For the second part of the day it’s suggested to explore the districts of Bairro Alto and Chiado, situated to the west of central Baixa. Now the city’s theatre district, Chiado was historically the artisan district of Lisbon where Portugal's intellectuals discussed the important issues of the day.

Bairro Alto may appear a little shabby during the day, but by night it’s transformed into the party and nightlife centre of Lisbon. Sights of the afternoon include:

• A ride up the Elevador Santa Justa

• A coffee and a slice of history at the Cafe Brasileira

• The ruins of the Igreja do Carmo, a lasting monument to the 1755 earthquake

Alfama district• The viewpoints over Baixa and the River Tejo

• The stunning interior of the Igreja Sao Roque, one of the world’s first Jesuit churches

• The theatres and specialist shops of Chiado

Day 1 - Evening - Baixa and Rossio

For the evening, try dining out at one of Baixa’s excellent open-air restaurants, or eat cheaply at one of the noisy and sociable Tascas (inexpensive, traditional restaurants popular with locals). For your meal be sure to try some of the unique Portuguese cuisine, including Bacalhau (salted cod fish), which supposedly has over 365 different methods of preparation.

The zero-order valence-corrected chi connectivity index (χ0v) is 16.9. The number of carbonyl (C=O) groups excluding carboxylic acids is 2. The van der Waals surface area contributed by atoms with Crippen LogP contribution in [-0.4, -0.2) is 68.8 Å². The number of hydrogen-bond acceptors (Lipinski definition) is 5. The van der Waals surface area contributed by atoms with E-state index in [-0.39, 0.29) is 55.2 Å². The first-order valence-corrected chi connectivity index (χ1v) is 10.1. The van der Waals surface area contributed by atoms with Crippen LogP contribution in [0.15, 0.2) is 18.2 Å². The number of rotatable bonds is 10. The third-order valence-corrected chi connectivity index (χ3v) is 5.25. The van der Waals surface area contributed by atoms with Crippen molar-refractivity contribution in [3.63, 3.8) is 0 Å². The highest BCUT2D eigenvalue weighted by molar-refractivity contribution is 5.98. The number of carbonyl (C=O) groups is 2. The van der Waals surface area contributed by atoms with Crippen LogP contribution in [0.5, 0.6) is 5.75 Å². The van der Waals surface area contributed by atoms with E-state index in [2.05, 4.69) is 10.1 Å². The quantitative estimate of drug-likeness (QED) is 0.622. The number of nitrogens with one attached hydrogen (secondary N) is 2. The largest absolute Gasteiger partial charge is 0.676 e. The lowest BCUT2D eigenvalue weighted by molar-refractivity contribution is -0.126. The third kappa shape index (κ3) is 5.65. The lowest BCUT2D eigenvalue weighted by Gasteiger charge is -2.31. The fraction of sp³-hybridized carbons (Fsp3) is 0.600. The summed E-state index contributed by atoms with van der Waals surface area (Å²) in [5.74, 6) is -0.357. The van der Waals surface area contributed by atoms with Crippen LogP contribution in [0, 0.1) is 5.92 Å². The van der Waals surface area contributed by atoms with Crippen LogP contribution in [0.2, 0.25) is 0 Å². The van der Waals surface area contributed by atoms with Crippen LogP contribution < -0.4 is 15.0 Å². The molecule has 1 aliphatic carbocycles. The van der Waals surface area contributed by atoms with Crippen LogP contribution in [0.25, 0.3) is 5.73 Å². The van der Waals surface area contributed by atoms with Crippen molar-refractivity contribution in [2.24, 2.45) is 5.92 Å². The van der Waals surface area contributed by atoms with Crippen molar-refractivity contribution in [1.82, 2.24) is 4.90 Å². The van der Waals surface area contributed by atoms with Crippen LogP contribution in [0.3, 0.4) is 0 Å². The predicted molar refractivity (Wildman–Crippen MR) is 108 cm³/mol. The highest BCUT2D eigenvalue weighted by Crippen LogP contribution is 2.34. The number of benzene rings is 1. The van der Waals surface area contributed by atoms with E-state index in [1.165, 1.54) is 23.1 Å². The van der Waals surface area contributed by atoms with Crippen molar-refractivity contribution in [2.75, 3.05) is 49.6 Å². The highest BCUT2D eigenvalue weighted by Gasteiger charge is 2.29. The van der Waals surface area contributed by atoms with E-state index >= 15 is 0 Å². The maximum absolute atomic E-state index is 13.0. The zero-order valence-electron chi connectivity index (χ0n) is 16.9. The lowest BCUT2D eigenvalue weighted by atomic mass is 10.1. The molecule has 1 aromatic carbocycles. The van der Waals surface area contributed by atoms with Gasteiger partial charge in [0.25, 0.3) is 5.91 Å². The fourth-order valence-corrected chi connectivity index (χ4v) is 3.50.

For the remainder of the night, kick back and relax in the bars and late-night eateries behind Teatro Nacional D. Maria II (north of Baixa), watching the bustling tourist and local-filled streets go by with a glass of locally-produced wine.

Day 2 Morning (and most of the day) - The Belem District

For the second day, your trip should feature a visit to the historic Belem district, the Estrela Basilica, and a ride on the number 28 tram. The majority of the day will be spent in Belem, where there are numerous tourist attractions and countless historic monuments. Belem is a picturesque district to the west of Lisbon, which lines the banks of the River Tejo; for a detailed guide to the area, please click here.

The Torre de Belem

Belem has a close connection to the great Portuguese explorers of the past, and it was here that Vasco da Gama spent his last night before discovering the sea route to India. Meanwhile, the parks and green areas of Belem were once the harbours, boatyards, and docks for these great voyages. Later on, the gold and wealth that flowed in from the African and Brazilian colonies funded the construction of the magnificent Mosteiro dos Jeronimos, a monastery dating back to the late 15th century.

The Padrão dos Descobrimentos in Belem

This glorious history is commemorated by the Padrao dos Descobrimentos monument, and from the viewing platform of this imposing piece of architecture are stunning views over Belem and the Tejo Estuary. Further along is the Torre de Belem, a charming little fort that guarded Lisbon from seaward attack. The massive Belem Cultural Centre complex was constructed to house the 1992 European Union Presidency, and is now home to the Berardo Museum, the best free art gallery in Lisbon.

chiado barrio alto lisbon party Belem fort tower Belem lisbon